As The Guardian reported, this January saw the announcement that wild beavers living on the River Otter in Devon would be allowed to remain, providing they are ‘proven free of disease and of Eurasian origin’. This is a potentially historic decision, as it is thought that beavers became extinct in the UK at the end of the 17th Century.
Update as of March 2015: The wild beavers have now been released back into the River Otter after being confirmed disease free.
Beavers are considered a keystone species due to their beneficial impact on biodiversity. As John Lister-Kaye, director of the Aigas Field Centre, describes it, “Beavers shift everything, tirelessly, instinctively, creatively. That’s why ecologists call them a ‘keystone species’. By doing their own thing, they create habitats and opportunities for just about everything else”.
A nine-year study of essentially wild beavers carried out at the Aigas Field Centre found that, when measured against adjacent wetlands the beavers had not utilised, biodiversity had expanded by a factor of four.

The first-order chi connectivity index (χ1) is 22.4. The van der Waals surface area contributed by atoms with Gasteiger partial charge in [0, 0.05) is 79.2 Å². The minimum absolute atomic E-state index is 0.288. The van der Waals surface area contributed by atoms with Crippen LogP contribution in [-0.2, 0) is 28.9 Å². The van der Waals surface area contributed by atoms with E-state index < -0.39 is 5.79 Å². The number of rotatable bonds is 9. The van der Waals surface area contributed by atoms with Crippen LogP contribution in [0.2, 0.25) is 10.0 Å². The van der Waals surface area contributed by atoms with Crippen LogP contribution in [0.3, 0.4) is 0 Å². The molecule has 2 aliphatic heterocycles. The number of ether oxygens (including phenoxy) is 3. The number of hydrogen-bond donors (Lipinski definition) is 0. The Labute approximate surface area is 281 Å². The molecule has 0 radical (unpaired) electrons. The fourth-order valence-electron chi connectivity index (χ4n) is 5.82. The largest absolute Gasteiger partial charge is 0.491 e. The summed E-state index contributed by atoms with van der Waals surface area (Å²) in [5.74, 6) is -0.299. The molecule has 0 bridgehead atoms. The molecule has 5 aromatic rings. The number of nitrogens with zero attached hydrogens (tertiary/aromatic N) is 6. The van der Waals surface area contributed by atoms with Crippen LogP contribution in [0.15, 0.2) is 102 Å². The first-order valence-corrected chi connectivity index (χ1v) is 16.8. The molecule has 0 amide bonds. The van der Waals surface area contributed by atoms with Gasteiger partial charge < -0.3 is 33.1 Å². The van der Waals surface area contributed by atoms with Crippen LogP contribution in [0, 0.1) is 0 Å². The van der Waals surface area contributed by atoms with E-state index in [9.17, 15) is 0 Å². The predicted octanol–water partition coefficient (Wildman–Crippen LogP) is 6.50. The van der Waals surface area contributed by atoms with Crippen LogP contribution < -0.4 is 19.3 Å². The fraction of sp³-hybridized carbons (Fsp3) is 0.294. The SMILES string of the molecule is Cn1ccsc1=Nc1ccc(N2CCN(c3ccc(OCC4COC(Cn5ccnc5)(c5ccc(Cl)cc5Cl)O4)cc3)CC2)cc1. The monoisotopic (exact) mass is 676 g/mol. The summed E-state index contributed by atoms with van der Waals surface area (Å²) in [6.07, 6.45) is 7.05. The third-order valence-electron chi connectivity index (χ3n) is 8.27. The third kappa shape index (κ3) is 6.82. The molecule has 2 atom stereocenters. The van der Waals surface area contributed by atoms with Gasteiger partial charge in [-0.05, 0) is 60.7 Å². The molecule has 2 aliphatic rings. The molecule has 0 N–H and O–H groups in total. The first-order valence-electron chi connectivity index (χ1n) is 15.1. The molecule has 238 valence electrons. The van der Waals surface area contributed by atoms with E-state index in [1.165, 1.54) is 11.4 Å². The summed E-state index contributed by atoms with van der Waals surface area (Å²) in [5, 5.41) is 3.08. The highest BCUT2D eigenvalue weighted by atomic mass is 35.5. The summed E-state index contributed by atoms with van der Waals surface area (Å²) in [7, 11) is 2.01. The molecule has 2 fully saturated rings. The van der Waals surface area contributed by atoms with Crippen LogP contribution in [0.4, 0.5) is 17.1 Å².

As well as this benefit for wildlife, the wetlands created and restored by beavers can trap sediments, reduce pollution and slow water flows through a river catchment. This can help improve water quality and reduce flooding downstream, helping sustainable management of the water cycle and benefiting human communities in nearby areas.
The Devon beavers are not alone in the UK, as there could currently be around 300 wild beavers, including those in an official beaver trial in Knapdale, Argyllshire and the beavers ‘unofficially’ living wild on the River Tay, Perthshire. However, aside from the Devon beavers, no decision has been made regarding the future of beavers in the UK.